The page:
The issue with stretch material (aside other things) is primarily how much and where you are going to use it. Stretch material in wrong locations will actually decrease the product´s functionality and durability. In the Urban pants the case is the other way around, and also similar to the rest of the P40 family.

The stretch material is primarily located around the pelvic area, between the legs and the upper part of the back of the pants. However, UF PRO recognized that one piece of stretch material might compromise that region, where heavy weight is likely to be found. In the urban pants, the consistency of the stretch material is disrupted, and as you can see there is a strong stitch and a fabric in a rainbow like shape, which makes the back pockets quite durable as well.


Design. Functionality. Durability.


The upper part of the Urban pants has a modern and different look in contrast to the common tactical pants. If you look closely, the different design of the pockets looks more tight and compact rather than lose and “bulky” in a way. In the Striker XT2 or the P40 All-Terrain pants the pockets are bigger and easier to access due to a wider and rather rounded design, which is normally great. But looking at it from a rather “low profile” perspective, such design will spark associations with traditional tactical pants like BDUs for example, and will draw interest quite fast.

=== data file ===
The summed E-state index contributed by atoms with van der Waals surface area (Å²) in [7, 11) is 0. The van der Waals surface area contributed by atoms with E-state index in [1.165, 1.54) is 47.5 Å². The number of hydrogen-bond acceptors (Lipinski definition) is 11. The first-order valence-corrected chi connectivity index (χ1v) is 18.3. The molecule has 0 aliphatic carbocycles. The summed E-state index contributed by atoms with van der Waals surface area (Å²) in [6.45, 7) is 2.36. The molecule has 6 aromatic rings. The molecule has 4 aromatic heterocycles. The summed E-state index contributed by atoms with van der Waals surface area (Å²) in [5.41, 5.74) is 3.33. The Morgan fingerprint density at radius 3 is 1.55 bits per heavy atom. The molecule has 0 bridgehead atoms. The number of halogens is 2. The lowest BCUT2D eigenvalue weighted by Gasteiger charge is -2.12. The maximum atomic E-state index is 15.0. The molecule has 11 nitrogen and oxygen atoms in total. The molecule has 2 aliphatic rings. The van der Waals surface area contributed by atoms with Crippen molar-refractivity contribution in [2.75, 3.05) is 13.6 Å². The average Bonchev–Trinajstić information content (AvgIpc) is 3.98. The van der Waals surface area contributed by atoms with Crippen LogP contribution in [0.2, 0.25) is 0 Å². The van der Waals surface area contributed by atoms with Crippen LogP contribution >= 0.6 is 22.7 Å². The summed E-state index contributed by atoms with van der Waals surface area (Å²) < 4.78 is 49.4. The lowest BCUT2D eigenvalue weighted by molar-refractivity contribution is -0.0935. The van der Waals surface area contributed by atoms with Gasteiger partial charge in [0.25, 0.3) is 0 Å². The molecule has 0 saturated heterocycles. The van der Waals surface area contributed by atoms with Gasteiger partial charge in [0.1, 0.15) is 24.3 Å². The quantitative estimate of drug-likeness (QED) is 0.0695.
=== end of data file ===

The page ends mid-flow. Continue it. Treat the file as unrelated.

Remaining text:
Instead UF PRO took a different, more symmetric approach which resulted in clean, modern design cuts that still allows the same storage capacity and accessibility but with a reduced visual signature, especially when wearing a jacket or a wider shirt, as it will cover those pockets.

Another added “feature” to the pocket design is a thicker layer of fabric, which allows a better retention for any clip on that you may have on your knife or flashlight for example. Personally I find it great, since in my XT Gen.2 the clip-on wasn’t tight enough for a proper grip and the knife used to slide to the corner of the pocket. In addition to the improved grip, the extra layer of fabric will technically allow more durability. It is important to remark that just like in the rest of the pants of UF PRO, the pockets include additional concealed pockets, which can be closed by a zipper.